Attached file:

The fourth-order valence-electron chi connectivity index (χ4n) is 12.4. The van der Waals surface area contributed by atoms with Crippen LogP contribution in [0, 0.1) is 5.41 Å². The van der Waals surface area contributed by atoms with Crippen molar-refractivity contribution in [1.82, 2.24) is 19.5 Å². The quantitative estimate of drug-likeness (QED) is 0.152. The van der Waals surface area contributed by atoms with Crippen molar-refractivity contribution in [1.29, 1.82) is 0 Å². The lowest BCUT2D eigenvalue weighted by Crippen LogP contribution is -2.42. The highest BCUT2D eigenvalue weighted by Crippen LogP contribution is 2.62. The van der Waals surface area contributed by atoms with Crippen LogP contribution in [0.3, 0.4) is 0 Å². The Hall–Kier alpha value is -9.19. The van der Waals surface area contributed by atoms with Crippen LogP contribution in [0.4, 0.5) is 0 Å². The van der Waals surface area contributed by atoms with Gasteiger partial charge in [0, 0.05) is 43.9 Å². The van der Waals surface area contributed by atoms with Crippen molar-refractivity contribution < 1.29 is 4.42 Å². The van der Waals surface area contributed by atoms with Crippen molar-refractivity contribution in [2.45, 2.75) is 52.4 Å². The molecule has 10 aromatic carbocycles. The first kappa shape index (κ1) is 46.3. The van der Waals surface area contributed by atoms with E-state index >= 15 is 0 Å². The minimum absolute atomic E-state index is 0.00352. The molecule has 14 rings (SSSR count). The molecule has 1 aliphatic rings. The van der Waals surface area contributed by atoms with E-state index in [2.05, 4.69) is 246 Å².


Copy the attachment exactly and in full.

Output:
The fourth-order valence-electron chi connectivity index (χ4n) is 12.4. The van der Waals surface area contributed by atoms with Crippen LogP contribution in [0, 0.1) is 5.41 Å². The van der Waals surface area contributed by atoms with Crippen molar-refractivity contribution in [1.82, 2.24) is 19.5 Å². The quantitative estimate of drug-likeness (QED) is 0.152. The van der Waals surface area contributed by atoms with Crippen molar-refractivity contribution in [1.29, 1.82) is 0 Å². The lowest BCUT2D eigenvalue weighted by Crippen LogP contribution is -2.42. The highest BCUT2D eigenvalue weighted by Crippen LogP contribution is 2.62. The van der Waals surface area contributed by atoms with Crippen LogP contribution in [0.3, 0.4) is 0 Å². The Hall–Kier alpha value is -9.19. The van der Waals surface area contributed by atoms with Crippen LogP contribution in [0.4, 0.5) is 0 Å². The van der Waals surface area contributed by atoms with Gasteiger partial charge in [0, 0.05) is 43.9 Å². The van der Waals surface area contributed by atoms with Crippen molar-refractivity contribution < 1.29 is 4.42 Å². The van der Waals surface area contributed by atoms with Crippen molar-refractivity contribution in [2.45, 2.75) is 52.4 Å². The molecule has 10 aromatic carbocycles. The first kappa shape index (κ1) is 46.3. The van der Waals surface area contributed by atoms with E-state index >= 15 is 0 Å². The minimum absolute atomic E-state index is 0.00352. The molecule has 14 rings (SSSR count). The molecule has 1 aliphatic rings. The van der Waals surface area contributed by atoms with E-state index in [2.05, 4.69) is 246 Å².